We have ordered some DVD's from Amazon and now have a movie library of 26 good movies. Watching streaming videos take up too much data transfer space and we always run out before the end of the month and have to pay extra. If we really get sick of a certain movie, we'll use it for bartering to get something later that we haven't seen yet, or are willing to see again. Normally we don't watch a movie more than once. I mean, Gone With the Wind was a great movie, but we've only seen it once. Isn't that the one where everyone dies at the end?
Our Eva-Dry de-humidifier that we bought on Amazon in Key West is really doing a good job of eliminating mildew in the boat. It has really been effective, and I would recommend to anyone living in Florida, on a boat or a home, to be using a de-humidifier. Ours doesn't use much power, in fact it doesn't even register on our Magna Inverter control panel when it is on.
Holly got a haircut yesterday morning, a chore that we try to do once a month or so. She still fidgets some, and I'm still afraid I'll nick her. We may forgo as many haircuts while we are in The Bahamas. Veterinarians to repair clipper damage will be nearly impossible to find.
Yesterday, while waiting for SALT to call, I tried to run an antenna wire to the bridge from the salon and was unsuccessful. For two hours, I tried everything I could think of, using my arms and a steel fish tape, to run a wire but just couldn't do it. I buttoned up everything and decided to approach it at a later time. About an hour later we were enjoying the late afternoon sun and I wanted to listen to some music and our outside speakers wouldn't come on. I took the panel apart behind the stereo and luckily found a loose wire, but where was it supposed to be attached? We have a switch near the stereo so we can either have sound on the outside of the boat, or not, and this is where I found where that loose wire was supposed to be attached. I plugged it on the terminal, cable tied it for security in the future, and we were in business. I mention this for a couple of reasons, but one is to say how having a switch to turn off the outside speakers comes in handy when you want to listen to surround sound for a movie or listen to the stereo inside the boat and not disturb your neighbors at a harbor or at a dock.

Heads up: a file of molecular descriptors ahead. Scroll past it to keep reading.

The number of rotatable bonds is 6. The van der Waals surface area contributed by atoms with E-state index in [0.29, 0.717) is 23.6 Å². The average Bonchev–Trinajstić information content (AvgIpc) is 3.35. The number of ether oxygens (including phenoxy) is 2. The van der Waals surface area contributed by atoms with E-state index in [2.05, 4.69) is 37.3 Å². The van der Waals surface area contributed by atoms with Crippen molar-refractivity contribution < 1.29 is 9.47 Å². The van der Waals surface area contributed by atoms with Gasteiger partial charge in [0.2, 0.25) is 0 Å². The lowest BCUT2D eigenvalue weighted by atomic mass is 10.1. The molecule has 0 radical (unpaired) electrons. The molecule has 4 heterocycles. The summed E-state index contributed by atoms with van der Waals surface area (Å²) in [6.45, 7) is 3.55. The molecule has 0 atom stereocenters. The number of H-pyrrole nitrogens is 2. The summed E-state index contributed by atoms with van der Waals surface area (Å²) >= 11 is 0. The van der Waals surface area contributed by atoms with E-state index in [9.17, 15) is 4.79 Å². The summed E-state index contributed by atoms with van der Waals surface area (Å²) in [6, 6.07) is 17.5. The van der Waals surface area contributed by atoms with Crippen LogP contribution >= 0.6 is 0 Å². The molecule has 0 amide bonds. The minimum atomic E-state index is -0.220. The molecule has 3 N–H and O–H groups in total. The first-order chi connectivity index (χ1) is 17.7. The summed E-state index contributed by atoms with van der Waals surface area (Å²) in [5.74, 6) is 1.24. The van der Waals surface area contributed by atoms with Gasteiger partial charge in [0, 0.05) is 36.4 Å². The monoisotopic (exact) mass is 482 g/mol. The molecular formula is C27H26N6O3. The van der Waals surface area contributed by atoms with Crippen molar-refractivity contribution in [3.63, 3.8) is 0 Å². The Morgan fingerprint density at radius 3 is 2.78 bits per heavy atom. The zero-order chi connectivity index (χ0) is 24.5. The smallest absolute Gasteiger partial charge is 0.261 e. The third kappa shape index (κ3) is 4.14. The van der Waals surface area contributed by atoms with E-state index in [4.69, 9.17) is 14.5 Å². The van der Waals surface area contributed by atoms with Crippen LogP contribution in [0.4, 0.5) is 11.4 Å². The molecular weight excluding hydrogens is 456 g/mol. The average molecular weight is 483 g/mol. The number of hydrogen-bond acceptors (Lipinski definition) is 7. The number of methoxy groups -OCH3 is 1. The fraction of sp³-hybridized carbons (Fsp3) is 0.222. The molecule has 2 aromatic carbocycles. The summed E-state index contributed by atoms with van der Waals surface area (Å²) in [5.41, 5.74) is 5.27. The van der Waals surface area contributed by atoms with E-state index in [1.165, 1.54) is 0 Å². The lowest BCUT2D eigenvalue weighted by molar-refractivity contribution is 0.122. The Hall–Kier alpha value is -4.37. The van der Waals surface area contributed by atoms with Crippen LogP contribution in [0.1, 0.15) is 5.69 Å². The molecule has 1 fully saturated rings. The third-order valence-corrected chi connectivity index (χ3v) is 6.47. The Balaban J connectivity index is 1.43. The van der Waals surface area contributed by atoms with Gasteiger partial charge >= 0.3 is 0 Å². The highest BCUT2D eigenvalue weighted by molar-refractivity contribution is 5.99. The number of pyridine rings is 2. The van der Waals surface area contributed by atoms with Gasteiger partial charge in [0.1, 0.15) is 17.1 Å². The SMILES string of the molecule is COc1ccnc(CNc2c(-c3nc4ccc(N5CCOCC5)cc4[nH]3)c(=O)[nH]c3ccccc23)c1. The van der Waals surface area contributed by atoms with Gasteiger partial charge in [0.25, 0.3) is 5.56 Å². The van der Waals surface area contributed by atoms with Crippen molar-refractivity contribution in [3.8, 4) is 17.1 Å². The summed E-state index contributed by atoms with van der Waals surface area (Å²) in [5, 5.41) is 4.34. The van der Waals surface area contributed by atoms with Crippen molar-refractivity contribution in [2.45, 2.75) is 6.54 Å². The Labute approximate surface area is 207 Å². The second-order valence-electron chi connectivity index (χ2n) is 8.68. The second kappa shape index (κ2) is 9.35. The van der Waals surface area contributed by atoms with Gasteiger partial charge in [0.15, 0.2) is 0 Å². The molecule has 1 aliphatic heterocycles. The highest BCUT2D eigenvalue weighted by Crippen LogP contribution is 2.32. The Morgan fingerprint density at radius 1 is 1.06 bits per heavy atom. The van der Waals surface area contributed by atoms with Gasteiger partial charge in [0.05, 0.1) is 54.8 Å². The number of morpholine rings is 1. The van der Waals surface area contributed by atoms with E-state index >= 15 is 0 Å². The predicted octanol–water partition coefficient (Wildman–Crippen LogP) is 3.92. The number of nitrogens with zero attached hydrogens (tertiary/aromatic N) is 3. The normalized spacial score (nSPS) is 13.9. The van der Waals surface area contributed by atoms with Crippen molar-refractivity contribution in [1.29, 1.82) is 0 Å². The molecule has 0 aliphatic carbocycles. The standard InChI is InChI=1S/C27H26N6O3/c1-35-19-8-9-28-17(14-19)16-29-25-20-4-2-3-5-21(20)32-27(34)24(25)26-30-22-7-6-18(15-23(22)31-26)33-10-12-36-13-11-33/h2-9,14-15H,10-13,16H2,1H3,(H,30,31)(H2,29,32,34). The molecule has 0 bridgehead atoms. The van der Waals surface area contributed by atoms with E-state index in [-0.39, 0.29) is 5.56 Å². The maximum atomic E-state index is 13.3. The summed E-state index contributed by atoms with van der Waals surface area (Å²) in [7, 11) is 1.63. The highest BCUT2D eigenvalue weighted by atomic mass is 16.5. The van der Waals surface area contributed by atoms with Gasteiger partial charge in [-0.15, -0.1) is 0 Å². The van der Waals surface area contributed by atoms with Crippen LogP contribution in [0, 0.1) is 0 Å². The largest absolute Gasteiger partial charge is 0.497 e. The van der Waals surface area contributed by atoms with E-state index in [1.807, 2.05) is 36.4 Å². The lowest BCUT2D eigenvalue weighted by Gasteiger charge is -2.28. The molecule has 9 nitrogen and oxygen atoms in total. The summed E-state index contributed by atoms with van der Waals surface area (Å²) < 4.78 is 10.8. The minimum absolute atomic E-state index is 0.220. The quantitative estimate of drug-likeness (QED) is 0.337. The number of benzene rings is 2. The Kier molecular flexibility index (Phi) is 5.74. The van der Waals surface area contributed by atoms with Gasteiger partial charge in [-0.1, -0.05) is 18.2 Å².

The other day we found a canvas bag floating in the harbor and it turned out to be something resembling a pillow, but had two vest type life jackets inside of it. It took us a couple of days to locate the rightful owner, and when they came by to pick it up, left us a nice bottle of Pinot Grigio in way of appreciation. What better to have with wine than a nice Italian dish?
With the help of Chef Bar Ardee, we made lasagna for our dinner on Friday night, along with some garlic bread, the last of the loaf of Cuban bread we bought earlier in the week. The lasagna was made mostly entirely from canned goods. In a glass dish we layered some canned beef ravioli, then some canned spinach and cottage cheese. Then another layer of ravioli, spinach, cottage cheese, until we got to the top and used some mozzarella too. Sliced egg on top is something my mother always did and I'm not sure how Italian this part is, but we like it. Baked in our convection oven for about 30 minutes, sprinkled with Parmesan, and served with the bread and the wine made for a delicious, quick meal.
Today we have friends arriving and staying at a nearby resort for the next week. The annual Seafood Festival is being held at the City Park right next door, so we'll go to that this afternoon. The event is billed as the largest "happening" in the keys, second only to Fantasy Fest, which is held in Key West in the fall. I suspect that this event is quite a bit different from Fantasy Fest, however. Sadly different, I may add.
We did get the results back from my physical the other day, and the nurse said "everything was normal". I don't know how broad their definition of "normal" is, but I guess I'd rather hear that than anything else.
We are also waiting to get our eyeglasses that we ordered, and we have a dental appointment on Tuesday morning. It seems like the longer you stay in one spot, the more things you find that you need to have done. We aren't sure how long we'll be in The Bahamas, so we're trying to tie up as many loose ends as possible. But when you think about it, life is nothing but a succession of loose ends isn't it?